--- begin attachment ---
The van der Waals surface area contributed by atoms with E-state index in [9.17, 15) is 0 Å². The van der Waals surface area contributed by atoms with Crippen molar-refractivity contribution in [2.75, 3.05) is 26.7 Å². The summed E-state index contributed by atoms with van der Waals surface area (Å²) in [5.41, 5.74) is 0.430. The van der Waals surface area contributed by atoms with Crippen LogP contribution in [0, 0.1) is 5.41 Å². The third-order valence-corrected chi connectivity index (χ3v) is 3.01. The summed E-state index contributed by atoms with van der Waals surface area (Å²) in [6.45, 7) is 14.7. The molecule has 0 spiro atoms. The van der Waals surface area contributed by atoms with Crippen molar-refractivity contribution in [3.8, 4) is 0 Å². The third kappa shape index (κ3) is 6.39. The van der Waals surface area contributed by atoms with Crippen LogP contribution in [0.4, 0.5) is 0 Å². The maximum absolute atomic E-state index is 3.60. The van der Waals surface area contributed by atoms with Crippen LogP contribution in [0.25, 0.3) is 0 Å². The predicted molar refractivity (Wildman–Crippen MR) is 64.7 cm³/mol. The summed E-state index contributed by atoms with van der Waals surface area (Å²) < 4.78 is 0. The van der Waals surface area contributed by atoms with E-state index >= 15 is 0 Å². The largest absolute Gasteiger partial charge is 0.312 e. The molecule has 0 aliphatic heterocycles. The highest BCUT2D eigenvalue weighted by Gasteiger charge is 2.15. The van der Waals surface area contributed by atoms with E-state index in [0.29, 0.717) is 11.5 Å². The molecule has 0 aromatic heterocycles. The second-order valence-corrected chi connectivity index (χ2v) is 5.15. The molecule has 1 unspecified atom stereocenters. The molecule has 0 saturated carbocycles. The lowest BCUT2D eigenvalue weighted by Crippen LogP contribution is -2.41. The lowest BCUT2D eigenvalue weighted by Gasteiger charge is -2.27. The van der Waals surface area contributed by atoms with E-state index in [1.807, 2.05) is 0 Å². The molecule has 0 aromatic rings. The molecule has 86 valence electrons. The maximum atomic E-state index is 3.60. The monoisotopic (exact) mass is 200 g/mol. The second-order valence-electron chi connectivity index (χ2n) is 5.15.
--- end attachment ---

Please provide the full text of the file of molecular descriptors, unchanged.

The van der Waals surface area contributed by atoms with E-state index in [9.17, 15) is 0 Å². The van der Waals surface area contributed by atoms with Crippen molar-refractivity contribution in [2.75, 3.05) is 26.7 Å². The summed E-state index contributed by atoms with van der Waals surface area (Å²) in [5.41, 5.74) is 0.430. The van der Waals surface area contributed by atoms with Crippen LogP contribution in [0, 0.1) is 5.41 Å². The third-order valence-corrected chi connectivity index (χ3v) is 3.01. The summed E-state index contributed by atoms with van der Waals surface area (Å²) in [6.45, 7) is 14.7. The molecule has 0 spiro atoms. The van der Waals surface area contributed by atoms with Crippen molar-refractivity contribution in [3.8, 4) is 0 Å². The third kappa shape index (κ3) is 6.39. The van der Waals surface area contributed by atoms with Crippen LogP contribution in [0.4, 0.5) is 0 Å². The maximum absolute atomic E-state index is 3.60. The van der Waals surface area contributed by atoms with Crippen LogP contribution in [0.25, 0.3) is 0 Å². The predicted molar refractivity (Wildman–Crippen MR) is 64.7 cm³/mol. The summed E-state index contributed by atoms with van der Waals surface area (Å²) < 4.78 is 0. The van der Waals surface area contributed by atoms with E-state index >= 15 is 0 Å². The largest absolute Gasteiger partial charge is 0.312 e. The molecule has 0 aliphatic heterocycles. The highest BCUT2D eigenvalue weighted by Gasteiger charge is 2.15. The van der Waals surface area contributed by atoms with E-state index in [0.29, 0.717) is 11.5 Å². The molecule has 0 aromatic heterocycles. The second-order valence-corrected chi connectivity index (χ2v) is 5.15. The molecule has 1 unspecified atom stereocenters. The molecule has 0 saturated carbocycles. The lowest BCUT2D eigenvalue weighted by Crippen LogP contribution is -2.41. The lowest BCUT2D eigenvalue weighted by Gasteiger charge is -2.27. The van der Waals surface area contributed by atoms with E-state index in [1.807, 2.05) is 0 Å². The molecule has 0 aromatic rings. The molecule has 86 valence electrons. The maximum atomic E-state index is 3.60. The monoisotopic (exact) mass is 200 g/mol. The second-order valence-electron chi connectivity index (χ2n) is 5.15.